Podcast with James Sanders, 451 Research

My guest today is James Sanders, Cloud and Quantum Analyst at 451 research. We spoke about co-locating quantum and classical computers in the data centers, quantum hype, the five tenors of quantum analysts and much more.

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THE FULL TRANSCRIPT IS BELOW

Yuval: Hello, James. And thanks for joining me today.

James: Thanks for having me. Thanks for spending your afternoon with me.

Yuval: So who are you and what do you do?

James: So the short answer and I’ll expand on the long answer in a second, but the short answer is I’m James Sanders. I’m an analyst with 451 Research, which is part of the S&P Global Market Intelligence. And what I do is I talk to the founders of quantum computing companies and see what it is they’re doing and write reports about what they’re doing and look at the market overall. And the long answer is I kind of came into this as a technology journalist and in a previous career. And in 2015, I was just given the assignment, “Hey, will you write a resource article about quantum computing?” And the kind of amazing thing about this is these articles are supposed to be completely comprehensive. So I have the task in 2015 of all times to look at every single startup and the technology and where these things are going, how people can use them.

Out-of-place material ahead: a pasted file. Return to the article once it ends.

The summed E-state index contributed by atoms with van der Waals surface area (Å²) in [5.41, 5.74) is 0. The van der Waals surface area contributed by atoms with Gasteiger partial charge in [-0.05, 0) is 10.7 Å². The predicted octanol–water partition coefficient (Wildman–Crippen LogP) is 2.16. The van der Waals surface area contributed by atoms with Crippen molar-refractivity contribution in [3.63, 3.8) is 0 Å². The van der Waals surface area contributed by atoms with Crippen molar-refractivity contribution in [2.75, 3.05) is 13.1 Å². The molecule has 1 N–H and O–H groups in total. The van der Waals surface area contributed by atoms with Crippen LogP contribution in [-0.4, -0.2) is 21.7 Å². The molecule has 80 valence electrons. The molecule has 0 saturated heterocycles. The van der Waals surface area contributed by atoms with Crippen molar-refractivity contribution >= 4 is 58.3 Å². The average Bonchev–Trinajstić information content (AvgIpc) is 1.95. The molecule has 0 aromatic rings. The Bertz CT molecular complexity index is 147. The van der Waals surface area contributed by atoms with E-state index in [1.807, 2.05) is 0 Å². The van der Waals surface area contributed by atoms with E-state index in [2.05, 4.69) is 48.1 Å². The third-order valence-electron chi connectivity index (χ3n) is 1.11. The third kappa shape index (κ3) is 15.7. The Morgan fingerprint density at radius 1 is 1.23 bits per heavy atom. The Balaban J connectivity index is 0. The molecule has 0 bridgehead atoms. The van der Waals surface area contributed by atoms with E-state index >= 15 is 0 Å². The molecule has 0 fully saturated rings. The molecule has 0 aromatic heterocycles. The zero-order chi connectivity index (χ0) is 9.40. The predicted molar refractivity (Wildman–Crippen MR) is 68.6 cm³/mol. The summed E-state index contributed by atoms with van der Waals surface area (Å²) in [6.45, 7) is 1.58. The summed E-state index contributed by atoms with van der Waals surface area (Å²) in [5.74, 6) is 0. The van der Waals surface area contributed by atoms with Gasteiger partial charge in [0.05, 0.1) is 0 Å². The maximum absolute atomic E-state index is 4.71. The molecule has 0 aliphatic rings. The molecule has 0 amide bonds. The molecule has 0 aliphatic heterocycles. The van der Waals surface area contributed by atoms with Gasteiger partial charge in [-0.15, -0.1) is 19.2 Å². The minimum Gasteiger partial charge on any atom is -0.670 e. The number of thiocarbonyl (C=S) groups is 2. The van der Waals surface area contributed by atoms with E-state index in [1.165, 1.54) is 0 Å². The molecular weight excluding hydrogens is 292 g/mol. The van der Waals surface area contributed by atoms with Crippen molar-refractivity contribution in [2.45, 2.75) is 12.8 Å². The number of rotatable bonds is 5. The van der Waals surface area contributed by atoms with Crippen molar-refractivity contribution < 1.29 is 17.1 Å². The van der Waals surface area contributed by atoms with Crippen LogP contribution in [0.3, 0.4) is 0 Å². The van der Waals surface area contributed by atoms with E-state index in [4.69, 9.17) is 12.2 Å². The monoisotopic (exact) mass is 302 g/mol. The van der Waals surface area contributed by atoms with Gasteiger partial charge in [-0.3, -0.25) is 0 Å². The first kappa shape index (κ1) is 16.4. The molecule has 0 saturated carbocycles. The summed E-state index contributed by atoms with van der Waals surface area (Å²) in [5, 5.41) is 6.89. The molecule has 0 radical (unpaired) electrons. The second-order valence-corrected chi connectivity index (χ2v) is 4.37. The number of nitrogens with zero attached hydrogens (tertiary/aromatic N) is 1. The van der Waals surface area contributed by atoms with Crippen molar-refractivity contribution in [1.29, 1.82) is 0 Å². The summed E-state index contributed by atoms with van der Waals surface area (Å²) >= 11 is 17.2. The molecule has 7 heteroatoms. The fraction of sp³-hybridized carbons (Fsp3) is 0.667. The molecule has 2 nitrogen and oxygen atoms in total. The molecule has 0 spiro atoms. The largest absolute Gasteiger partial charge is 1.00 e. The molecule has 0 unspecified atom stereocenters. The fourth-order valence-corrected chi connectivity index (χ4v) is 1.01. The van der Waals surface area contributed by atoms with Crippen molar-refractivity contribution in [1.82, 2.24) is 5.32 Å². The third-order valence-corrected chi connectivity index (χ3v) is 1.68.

It’s the Five W’s of journalism. Right? It’s who, what, when, where, why, and how. And that was a lot of research. That was just me diving into everything. And I just kind of fell in love with it instantly. And I’ve been lucky enough to keep that as part of my beat as a journalist, and now my research area as an analyst. And it’s really the most exciting thing in my job, just because it’s an emerging technology that’s really cool. So I’m very lucky that I get to do this, that I get to have these fun conversations with founders day in and day out.

Yuval: So this is rare that I meet someone who’s from the stone age of quantum computing. And I think that you also cover data centers, right? And observability? You have other items in your portfolio if I’m not mistaken.

James: Yes. So I think part of the reason that I got the quantum computing assignment originally is that I had spent a lot of time looking at different compute architectures, like Arm for data center or the IBM power architecture. These are all kind of HPC things, increasingly Arm. And with that, there’s also GPUs, and today I’m also looking at accelerators for AI and ML workloads that are, you know, increasingly deployed to the cloud. And so, we as 451, really see quantum computing as an entry in a class of compute accelerators that are going to make certain workloads faster, cheaper to run eventually. And so I cover what we call cloud differentiated silicon, quantum computing, and now, application and infrastructure monitoring. So I’m kind of all over the place, but it keeps me on my feet. It keeps me learning, and that’s really fun for me.

Yuval: Conventional wisdom is that classical computers are going to be used together with quantum computers in the near term. We’re not going to be running Zoom on a quantum computer, and because of noise and coherence and other issues, there’s going to be some interplay, or some very tight interplay, between classical and quantum computers in quantum-enabled applications. Do you think that quantum computers should be co-located in the data center where the classical ones, or is it okay to have private quantum clouds or really a distributed system?